A history of Symbian - the rise and fall, one might say - by one of the senior executives of the company.
Much as I like failology anyway, this has particular interest to me because
a) I owned various Psion / Symbian devices - including the GeoFox One http://www.totallytrygve.com/computer.php?item=33&picture=0&page=0 (one of the things on the internets suggested that sold about 1000 of them, this is about 997 more than I assumed they had sold, I always kind of assumed I was one of about 3 people who had bought one). I donated the GeoFox to the museum of computing at Bletchley Park along with my Olivetti P6040 (http://www.old-computers.com/museum/computer.asp?st=1&c=836).
b) one of my friends, S, was very interested at PDAs at the time so we would discuss then quite a lot. For reasons that escape me for the moment, after he and I both moved on from where we worked together he ended up going to various product briefings, talked to senior people in the industry etc.
c) As I may have said before, my immediate predecessor in my previous job - we are going back about 20 years now - left to work at Psion, then Symbian, and had a fairly senior technical role. He is mentioned in the book a few times. Amusingly, his CV on LinkedIn has my previous employer airbrushed from his CV. I guess cobbling together a not terribly inspired Mac / Windows desktop tool to support a consultancy's in house consulting method doesn't fit in with the grand narrative trajectory of his career.
d) Also, as I have probably said to many of you many times, I stand before you as someone who bought some Psion shares at about 4 pounds a share, watched them gradually drop to about £2.50, then sold them a few weeks before the Symbian venture was anounced and the shares shot up in value!
On the third of these points, now "to be fair" (TM) clearly people change and grow through their careers, he was saddled with using a bizarre framework he didn't choose (so was I until we gave up and rewrite the software in MFC) and aptitude at cobbling together yada yada yada does not necessarily correlate to aptitude at designing mobile computing / phone frameworks. However, the software I inherited was not software one would necessarily want the developer of making major architectural decisions about a major platform. [Oooh, get her]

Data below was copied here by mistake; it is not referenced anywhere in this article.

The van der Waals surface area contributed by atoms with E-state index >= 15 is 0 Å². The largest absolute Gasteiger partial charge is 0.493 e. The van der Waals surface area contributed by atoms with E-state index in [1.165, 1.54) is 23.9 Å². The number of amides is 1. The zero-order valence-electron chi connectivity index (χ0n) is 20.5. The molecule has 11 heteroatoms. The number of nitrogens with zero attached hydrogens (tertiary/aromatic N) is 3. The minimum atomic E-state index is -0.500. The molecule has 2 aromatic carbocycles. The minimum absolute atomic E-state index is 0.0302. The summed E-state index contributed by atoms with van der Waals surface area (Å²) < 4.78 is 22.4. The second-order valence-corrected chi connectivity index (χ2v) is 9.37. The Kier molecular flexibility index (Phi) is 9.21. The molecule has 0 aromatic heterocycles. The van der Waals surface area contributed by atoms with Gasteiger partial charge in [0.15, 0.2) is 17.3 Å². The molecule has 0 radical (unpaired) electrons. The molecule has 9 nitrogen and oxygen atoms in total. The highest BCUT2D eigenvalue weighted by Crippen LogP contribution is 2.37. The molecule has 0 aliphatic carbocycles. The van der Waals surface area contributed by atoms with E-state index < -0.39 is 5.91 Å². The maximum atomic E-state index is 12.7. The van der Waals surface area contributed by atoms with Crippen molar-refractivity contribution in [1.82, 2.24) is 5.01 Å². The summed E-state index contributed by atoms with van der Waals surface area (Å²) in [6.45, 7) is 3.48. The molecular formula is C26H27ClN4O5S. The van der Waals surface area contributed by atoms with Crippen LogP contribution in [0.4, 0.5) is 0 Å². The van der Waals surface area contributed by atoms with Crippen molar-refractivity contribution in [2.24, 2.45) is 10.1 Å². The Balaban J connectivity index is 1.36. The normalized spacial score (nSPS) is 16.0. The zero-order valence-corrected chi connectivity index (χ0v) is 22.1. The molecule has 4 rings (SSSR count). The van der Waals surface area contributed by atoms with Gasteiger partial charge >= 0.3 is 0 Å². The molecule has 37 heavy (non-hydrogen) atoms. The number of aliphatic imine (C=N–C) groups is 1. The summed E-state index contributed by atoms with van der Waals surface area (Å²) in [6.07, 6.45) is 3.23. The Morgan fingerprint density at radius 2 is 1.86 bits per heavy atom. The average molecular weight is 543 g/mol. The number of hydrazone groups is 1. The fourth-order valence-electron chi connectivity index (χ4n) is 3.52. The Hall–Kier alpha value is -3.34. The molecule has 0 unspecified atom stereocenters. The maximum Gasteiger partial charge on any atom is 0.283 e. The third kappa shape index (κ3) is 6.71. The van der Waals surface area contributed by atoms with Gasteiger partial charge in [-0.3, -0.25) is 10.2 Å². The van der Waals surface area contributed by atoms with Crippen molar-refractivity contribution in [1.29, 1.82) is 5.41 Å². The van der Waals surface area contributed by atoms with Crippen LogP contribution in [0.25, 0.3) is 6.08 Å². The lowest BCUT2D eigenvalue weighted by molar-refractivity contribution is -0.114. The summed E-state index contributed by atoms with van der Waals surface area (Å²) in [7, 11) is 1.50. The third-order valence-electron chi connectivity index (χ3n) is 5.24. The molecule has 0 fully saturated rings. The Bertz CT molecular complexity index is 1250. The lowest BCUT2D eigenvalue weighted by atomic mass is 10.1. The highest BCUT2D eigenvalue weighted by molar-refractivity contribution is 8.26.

The book grew on me as I read through it. Wood is no great prose stylist and I did think that the prose style might on some level be due to his hanging out too much with Scandinavians.
It is hard to say exactly what lessons I felt could be drawn from the saga. It did strike me though there is a particularly British odour about the failure, some resonances with things I have experienced and/or witnessed over the years. I think on the whole though the overwhelming issue was Weasel's Law Of Failology: 'if you do X and someone else does Y and it turns out the market wants Y you are pretty much screwed because your attempt to make your thing do Y is going to be riven by technological and political issues and people who will spend ages swearing that More-or-less-X is Y really etc. etc.' (yes, I know the formulation isn't terribly snappy).
One thing which wasn't obvious to me at the time but should have been is that the reason the industrial bit of Psion switched to using Windows CE is that when they wanted help from Symbian the response was essentially 'well, that's very nice, but [list of companies] are going to ship millions of phones so they're more important, go away'. I have seen this sort of thing myself in my sordid, degraded career.
An interesting thing I thought about the book is that, compared to many histories of computing of the last 20 years or so, there wasn't an enormous distance between what seemed to be going on and what the book indicates was going on. Partly I think this is because I was following it more closely, but partly I think because the British computing press is less prone to publish whatever lies they are told - from other books it is clear that various American magazines were quite capable of discussing things as though they were about to be released that had barely been started.
Also, the very idea of having a large number of people in London working on an operating system. London, with all its expense etc. seems hard to comprehend. And there were a lot of people - this Register article talks about 3000 people transferring to Accenture http://www.theregister.co.uk/2011/04/27/nokia_cuts_memo/ (not all in London presumably). Whatever happened to them all?
The final chapter is Wood's overview of other technologies that he thinks might change the world, including 'Transhumanism' and 'A manifesto for Humanity+'. I ignored that for obvious reasons :-)